October 23, 2020

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A more forceful gesture was available


Early Thursday evening, shortly after this editorial was published online, the CMHR announced the immediate departure of president and CEO John Young.


It could fairly be argued that officials at the Canadian Museum for Human Rights are trying to do the right thing.

Whether they’re succeeding is another question altogether, on which Manitoba’s LGBTTQ+ community would undoubtedly have some very strong opinions — about the museum’s recent practices, about the apology it issued after its egregious conduct was revealed, and about the leadership that allowed it to happen.

MIKE DEAL / WINNIPEG FREE PRESS FILES</p><p>The Canadian Museum for Human Rights</p>


The Canadian Museum for Human Rights

The museum issued an apology last week after admitting staff were sometimes ordered to hide content regarding the rights of the LGBTTQ+ community at the request of certain guests, including religious school groups.

Officials confirmed that from January 2015 until the middle of 2017, the museum agreed to requests by schools and classes for that content — including stories about diverse sexual orientations and gender identities — to be excluded.

In at least one case, a CMHR staff member from the LGBTTQ+ community was reportedly asked to physically block a same-sex marriage display from a passing group.

"This practice was wrong and was ended," the museum’s apology letter stated. "This practice is contrary to the museum’s mandate, and contrary to everything we stand for as a museum for human rights."

In the wake of this scandal, chief executive officer John Young accepted responsibility for the censorship policy and announced he will not seek reappointment when his contract ends in August.

That response seems insufficient, considering the outrageous nature of this betrayal of the community’s trust, and the length of time the practice of accepting requests to hide LGBTTQ+ content was allowed to remain in place. Mr. Young could have offered a more forceful gesture by stepping down immediately.

This was not a one-and-done mistake; this was a long-standing practice at a museum whose clearly stated mandate is "to enhance the public’s understanding of human rights, to promote respect for others, and to encourage reflection and dialogue."

Condemnation was swift and forceful. Former Winnipeg mayor Glen Murray, the first openly gay mayor of a major North American city, resigned from the fundraising arm of the museum, saying the censorship flies in the face of the reason the museum was created.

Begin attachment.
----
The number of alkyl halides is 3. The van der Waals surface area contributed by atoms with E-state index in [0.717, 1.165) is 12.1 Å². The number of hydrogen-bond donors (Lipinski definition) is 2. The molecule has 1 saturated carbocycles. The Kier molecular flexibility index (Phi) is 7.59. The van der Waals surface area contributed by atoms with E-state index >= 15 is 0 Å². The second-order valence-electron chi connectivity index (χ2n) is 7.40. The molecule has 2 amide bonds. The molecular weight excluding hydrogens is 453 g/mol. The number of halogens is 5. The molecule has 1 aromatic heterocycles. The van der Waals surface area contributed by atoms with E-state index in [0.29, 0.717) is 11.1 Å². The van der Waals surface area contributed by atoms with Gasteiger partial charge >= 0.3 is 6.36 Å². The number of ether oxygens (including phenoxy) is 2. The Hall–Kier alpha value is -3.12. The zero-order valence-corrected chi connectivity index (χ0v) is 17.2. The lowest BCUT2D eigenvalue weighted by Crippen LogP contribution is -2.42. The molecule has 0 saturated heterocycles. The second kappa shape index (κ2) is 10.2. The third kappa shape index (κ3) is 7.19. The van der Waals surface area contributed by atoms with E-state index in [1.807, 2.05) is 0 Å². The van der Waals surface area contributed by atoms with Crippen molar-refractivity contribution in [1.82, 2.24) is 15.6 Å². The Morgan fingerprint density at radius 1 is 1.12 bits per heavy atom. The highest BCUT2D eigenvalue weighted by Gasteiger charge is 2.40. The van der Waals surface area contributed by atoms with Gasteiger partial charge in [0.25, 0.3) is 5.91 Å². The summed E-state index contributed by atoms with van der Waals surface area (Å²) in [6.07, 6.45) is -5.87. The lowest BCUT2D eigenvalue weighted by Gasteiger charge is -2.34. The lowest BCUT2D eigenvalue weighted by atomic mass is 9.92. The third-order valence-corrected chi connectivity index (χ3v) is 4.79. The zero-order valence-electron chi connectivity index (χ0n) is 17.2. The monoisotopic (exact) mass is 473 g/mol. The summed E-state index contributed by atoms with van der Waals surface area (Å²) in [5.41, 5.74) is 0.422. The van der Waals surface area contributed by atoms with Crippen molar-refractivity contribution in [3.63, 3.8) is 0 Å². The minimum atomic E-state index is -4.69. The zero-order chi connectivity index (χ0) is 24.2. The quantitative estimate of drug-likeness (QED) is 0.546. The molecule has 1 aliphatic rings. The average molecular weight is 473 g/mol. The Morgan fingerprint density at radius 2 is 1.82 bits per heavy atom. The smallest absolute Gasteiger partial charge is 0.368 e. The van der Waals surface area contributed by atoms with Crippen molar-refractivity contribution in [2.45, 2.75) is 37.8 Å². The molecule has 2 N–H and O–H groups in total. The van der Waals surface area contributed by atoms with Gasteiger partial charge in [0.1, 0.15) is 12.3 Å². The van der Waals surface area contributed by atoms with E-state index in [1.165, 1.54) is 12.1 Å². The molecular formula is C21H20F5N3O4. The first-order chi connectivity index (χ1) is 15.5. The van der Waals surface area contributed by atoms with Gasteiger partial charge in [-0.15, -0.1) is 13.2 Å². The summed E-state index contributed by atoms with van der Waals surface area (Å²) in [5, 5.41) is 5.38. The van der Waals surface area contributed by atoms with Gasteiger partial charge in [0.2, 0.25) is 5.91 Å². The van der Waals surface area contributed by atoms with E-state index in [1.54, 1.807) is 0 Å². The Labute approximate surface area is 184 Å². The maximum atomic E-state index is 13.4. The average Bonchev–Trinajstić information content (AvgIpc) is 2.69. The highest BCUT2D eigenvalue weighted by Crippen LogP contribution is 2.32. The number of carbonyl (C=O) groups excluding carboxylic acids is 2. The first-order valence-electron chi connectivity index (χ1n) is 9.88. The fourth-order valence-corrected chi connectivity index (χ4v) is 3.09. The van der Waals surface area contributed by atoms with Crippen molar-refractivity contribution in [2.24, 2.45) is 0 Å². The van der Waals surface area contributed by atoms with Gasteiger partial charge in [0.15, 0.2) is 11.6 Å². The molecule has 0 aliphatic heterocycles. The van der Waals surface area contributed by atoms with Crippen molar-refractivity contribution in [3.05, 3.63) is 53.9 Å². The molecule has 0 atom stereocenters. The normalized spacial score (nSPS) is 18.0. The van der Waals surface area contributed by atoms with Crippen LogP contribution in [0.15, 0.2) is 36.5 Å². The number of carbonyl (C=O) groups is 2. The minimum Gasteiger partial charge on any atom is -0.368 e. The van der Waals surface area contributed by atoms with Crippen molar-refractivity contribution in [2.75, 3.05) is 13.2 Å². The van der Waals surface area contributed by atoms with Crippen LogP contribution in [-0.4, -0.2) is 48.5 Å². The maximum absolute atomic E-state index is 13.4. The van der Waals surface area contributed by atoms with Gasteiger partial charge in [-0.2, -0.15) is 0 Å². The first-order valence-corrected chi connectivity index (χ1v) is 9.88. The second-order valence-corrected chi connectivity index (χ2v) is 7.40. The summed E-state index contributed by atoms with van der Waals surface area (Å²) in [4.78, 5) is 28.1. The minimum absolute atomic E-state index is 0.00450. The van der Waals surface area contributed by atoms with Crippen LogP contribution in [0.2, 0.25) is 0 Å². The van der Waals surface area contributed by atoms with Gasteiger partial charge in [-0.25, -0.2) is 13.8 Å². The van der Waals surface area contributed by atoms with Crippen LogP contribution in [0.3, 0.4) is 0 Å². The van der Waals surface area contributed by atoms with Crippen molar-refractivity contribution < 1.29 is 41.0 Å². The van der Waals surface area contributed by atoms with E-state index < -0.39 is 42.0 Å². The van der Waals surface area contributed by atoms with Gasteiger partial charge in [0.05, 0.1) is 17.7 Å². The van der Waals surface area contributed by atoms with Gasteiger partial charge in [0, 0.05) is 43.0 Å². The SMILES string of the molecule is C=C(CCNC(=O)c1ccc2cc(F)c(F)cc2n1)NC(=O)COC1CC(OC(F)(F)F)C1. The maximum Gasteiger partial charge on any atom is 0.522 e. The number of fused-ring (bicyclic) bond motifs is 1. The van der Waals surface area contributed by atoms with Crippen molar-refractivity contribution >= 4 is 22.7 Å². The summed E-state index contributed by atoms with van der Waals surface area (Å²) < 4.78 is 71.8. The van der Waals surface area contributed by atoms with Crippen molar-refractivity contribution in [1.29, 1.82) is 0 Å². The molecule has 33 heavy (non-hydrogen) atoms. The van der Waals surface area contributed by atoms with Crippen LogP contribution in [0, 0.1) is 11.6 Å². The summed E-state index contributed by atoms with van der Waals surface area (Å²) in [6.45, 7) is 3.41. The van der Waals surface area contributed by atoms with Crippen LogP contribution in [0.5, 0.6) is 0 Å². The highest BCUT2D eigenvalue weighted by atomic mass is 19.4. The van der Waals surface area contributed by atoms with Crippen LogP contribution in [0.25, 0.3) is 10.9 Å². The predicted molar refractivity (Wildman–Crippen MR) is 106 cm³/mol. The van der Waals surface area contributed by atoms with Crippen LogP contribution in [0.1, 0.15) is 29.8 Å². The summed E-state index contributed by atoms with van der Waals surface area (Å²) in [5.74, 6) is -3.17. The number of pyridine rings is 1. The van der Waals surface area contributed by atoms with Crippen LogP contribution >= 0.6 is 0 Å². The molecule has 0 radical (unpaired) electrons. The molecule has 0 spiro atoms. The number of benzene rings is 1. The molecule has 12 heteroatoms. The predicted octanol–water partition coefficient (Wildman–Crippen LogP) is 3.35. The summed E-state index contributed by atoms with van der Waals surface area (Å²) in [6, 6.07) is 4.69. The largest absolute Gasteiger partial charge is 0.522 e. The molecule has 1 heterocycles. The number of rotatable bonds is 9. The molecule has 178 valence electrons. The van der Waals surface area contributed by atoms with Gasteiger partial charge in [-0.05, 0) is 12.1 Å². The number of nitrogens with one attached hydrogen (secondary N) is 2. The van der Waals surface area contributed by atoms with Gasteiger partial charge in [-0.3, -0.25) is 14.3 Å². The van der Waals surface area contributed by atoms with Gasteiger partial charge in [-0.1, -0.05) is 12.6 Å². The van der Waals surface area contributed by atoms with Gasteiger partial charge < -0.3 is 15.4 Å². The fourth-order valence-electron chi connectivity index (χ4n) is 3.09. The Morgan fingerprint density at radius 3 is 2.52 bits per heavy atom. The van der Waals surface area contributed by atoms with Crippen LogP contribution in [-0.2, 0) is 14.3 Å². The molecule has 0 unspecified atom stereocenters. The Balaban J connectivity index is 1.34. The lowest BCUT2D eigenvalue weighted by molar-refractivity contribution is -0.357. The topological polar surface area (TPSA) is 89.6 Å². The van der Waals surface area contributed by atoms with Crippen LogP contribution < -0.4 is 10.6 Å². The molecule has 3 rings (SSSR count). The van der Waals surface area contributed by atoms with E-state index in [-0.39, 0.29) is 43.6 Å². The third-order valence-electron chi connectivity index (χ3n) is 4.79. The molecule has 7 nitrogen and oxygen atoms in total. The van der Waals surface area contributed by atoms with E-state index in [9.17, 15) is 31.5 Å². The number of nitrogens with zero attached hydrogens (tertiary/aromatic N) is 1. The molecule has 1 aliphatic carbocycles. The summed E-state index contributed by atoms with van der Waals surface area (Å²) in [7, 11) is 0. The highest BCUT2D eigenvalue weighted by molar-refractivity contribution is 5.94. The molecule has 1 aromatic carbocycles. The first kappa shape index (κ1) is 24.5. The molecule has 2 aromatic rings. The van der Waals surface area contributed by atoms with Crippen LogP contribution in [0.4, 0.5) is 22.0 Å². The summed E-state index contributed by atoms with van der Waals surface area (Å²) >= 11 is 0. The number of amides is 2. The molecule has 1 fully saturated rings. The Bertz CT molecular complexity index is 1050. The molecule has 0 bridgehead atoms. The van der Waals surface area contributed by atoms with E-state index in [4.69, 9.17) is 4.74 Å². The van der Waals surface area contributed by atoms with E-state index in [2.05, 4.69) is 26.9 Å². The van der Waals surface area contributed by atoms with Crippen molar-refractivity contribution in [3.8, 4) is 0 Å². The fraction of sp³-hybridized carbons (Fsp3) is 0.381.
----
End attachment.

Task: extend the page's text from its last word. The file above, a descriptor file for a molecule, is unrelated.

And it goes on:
Pride Winnipeg has cancelled a planned welcome reception for the Fierté Canada Pride conference that was to be held at the museum in 2022. And this week, a non-profit mandated to memorialize the purge of federal employees — which saw thousands of civil servants, including Canadians in the military and RCMP, fired because of their sexual orientation from the 1950s to the 1990s — suspended talks with the CMHR over a planned exhibition.

It would be shameful for any visitor to deliberately avoid museum content because they believe the rights of some human beings are not equal to the rights of others. For a museum dedicated to celebrating human rights to voluntarily agree to facilitate such blatant censorship simply because it had received requests to do so is nothing short of a disgrace.

Mr. Young deserves credit for taking responsibility for this deeply troubling practice, but he should have realized a more forceful gesture was in order.

Having balked at the opportunity to do the honourable thing after accepting responsibility for the CMHR’s massive misstep, Mr. Young would be well advised to make the best use possible of his final weeks on the job.

It will be impossible in that short time to fully atone for the wrongs that occurred under his watch, but he owes it to the public whose rights the institution is pledged to defend to ensure his successor inherits a CMHR that is decidedly more committed to its mandate.


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Editorials are the consensus view of the Winnipeg Free Press’ editorial board.


Updated on Thursday, June 25, 2020 at 9:03 PM CDT: Early Thursday evening, shortly after this Editorial was published online, the CMHR announced the immediate departure of President and CEO John Young.

June 26, 2020 at 8:27 AM: Adds link to news story announcing Young's departure

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